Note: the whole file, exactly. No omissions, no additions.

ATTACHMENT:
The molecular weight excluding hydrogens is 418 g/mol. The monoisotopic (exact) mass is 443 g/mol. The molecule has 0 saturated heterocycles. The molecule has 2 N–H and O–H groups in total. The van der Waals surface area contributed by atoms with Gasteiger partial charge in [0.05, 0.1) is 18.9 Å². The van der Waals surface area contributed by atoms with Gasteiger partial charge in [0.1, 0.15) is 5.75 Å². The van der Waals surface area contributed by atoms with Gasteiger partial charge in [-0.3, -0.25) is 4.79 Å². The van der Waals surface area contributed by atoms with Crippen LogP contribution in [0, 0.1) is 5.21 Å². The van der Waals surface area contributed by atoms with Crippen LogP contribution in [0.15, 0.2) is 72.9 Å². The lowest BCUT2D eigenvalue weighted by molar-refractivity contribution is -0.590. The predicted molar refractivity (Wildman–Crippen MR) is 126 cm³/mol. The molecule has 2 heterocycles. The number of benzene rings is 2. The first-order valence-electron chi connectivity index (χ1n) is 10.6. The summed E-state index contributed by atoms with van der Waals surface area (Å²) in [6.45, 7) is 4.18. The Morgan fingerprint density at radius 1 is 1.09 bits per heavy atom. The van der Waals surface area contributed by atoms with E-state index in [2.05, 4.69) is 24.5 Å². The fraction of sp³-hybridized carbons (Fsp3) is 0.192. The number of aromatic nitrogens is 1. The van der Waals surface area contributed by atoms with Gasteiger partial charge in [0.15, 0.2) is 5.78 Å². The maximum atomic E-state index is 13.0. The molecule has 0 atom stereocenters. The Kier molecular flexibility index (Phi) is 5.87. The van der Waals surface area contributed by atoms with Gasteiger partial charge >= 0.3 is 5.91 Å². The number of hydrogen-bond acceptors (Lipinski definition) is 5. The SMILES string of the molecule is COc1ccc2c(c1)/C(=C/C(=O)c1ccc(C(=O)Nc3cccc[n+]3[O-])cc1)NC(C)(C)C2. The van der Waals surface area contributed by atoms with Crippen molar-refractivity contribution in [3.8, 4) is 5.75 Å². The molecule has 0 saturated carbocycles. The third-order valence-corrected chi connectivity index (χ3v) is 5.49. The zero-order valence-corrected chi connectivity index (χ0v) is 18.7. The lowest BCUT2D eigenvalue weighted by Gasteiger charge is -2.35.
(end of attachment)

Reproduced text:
The molecular weight excluding hydrogens is 418 g/mol. The monoisotopic (exact) mass is 443 g/mol. The molecule has 0 saturated heterocycles. The molecule has 2 N–H and O–H groups in total. The van der Waals surface area contributed by atoms with Gasteiger partial charge in [0.05, 0.1) is 18.9 Å². The van der Waals surface area contributed by atoms with Gasteiger partial charge in [0.1, 0.15) is 5.75 Å². The van der Waals surface area contributed by atoms with Gasteiger partial charge in [-0.3, -0.25) is 4.79 Å². The van der Waals surface area contributed by atoms with Crippen LogP contribution in [0, 0.1) is 5.21 Å². The van der Waals surface area contributed by atoms with Crippen LogP contribution in [0.15, 0.2) is 72.9 Å². The lowest BCUT2D eigenvalue weighted by molar-refractivity contribution is -0.590. The predicted molar refractivity (Wildman–Crippen MR) is 126 cm³/mol. The molecule has 2 heterocycles. The number of benzene rings is 2. The first-order valence-electron chi connectivity index (χ1n) is 10.6. The summed E-state index contributed by atoms with van der Waals surface area (Å²) in [6.45, 7) is 4.18. The Morgan fingerprint density at radius 1 is 1.09 bits per heavy atom. The van der Waals surface area contributed by atoms with E-state index in [2.05, 4.69) is 24.5 Å². The fraction of sp³-hybridized carbons (Fsp3) is 0.192. The number of aromatic nitrogens is 1. The van der Waals surface area contributed by atoms with Gasteiger partial charge in [0.15, 0.2) is 5.78 Å². The maximum atomic E-state index is 13.0. The molecule has 0 atom stereocenters. The Kier molecular flexibility index (Phi) is 5.87. The van der Waals surface area contributed by atoms with Gasteiger partial charge >= 0.3 is 5.91 Å². The number of hydrogen-bond acceptors (Lipinski definition) is 5. The SMILES string of the molecule is COc1ccc2c(c1)/C(=C/C(=O)c1ccc(C(=O)Nc3cccc[n+]3[O-])cc1)NC(C)(C)C2. The van der Waals surface area contributed by atoms with Crippen molar-refractivity contribution in [3.8, 4) is 5.75 Å². The molecule has 0 saturated carbocycles. The third-order valence-corrected chi connectivity index (χ3v) is 5.49. The zero-order valence-corrected chi connectivity index (χ0v) is 18.7. The lowest BCUT2D eigenvalue weighted by Gasteiger charge is -2.35.